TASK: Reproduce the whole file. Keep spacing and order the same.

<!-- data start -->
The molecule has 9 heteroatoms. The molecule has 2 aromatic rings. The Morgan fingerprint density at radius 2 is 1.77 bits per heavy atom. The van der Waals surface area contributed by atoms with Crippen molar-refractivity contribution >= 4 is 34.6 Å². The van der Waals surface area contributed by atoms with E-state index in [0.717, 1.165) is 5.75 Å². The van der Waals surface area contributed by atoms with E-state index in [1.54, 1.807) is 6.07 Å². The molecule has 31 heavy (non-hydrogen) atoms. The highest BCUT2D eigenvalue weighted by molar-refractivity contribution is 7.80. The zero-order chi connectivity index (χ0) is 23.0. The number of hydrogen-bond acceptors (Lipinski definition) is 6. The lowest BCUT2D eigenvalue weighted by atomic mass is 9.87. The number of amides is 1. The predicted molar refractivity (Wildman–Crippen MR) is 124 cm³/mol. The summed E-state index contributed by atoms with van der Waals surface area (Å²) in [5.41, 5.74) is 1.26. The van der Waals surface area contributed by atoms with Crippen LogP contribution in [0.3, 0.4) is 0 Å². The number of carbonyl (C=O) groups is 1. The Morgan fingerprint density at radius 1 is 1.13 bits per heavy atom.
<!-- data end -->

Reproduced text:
The molecule has 9 heteroatoms. The molecule has 2 aromatic rings. The Morgan fingerprint density at radius 2 is 1.77 bits per heavy atom. The van der Waals surface area contributed by atoms with Crippen molar-refractivity contribution >= 4 is 34.6 Å². The van der Waals surface area contributed by atoms with E-state index in [0.717, 1.165) is 5.75 Å². The van der Waals surface area contributed by atoms with E-state index in [1.54, 1.807) is 6.07 Å². The molecule has 31 heavy (non-hydrogen) atoms. The highest BCUT2D eigenvalue weighted by molar-refractivity contribution is 7.80. The zero-order chi connectivity index (χ0) is 23.0. The number of hydrogen-bond acceptors (Lipinski definition) is 6. The lowest BCUT2D eigenvalue weighted by atomic mass is 9.87. The number of amides is 1. The predicted molar refractivity (Wildman–Crippen MR) is 124 cm³/mol. The summed E-state index contributed by atoms with van der Waals surface area (Å²) in [5.41, 5.74) is 1.26. The van der Waals surface area contributed by atoms with Crippen LogP contribution in [0.3, 0.4) is 0 Å². The number of carbonyl (C=O) groups is 1. The Morgan fingerprint density at radius 1 is 1.13 bits per heavy atom.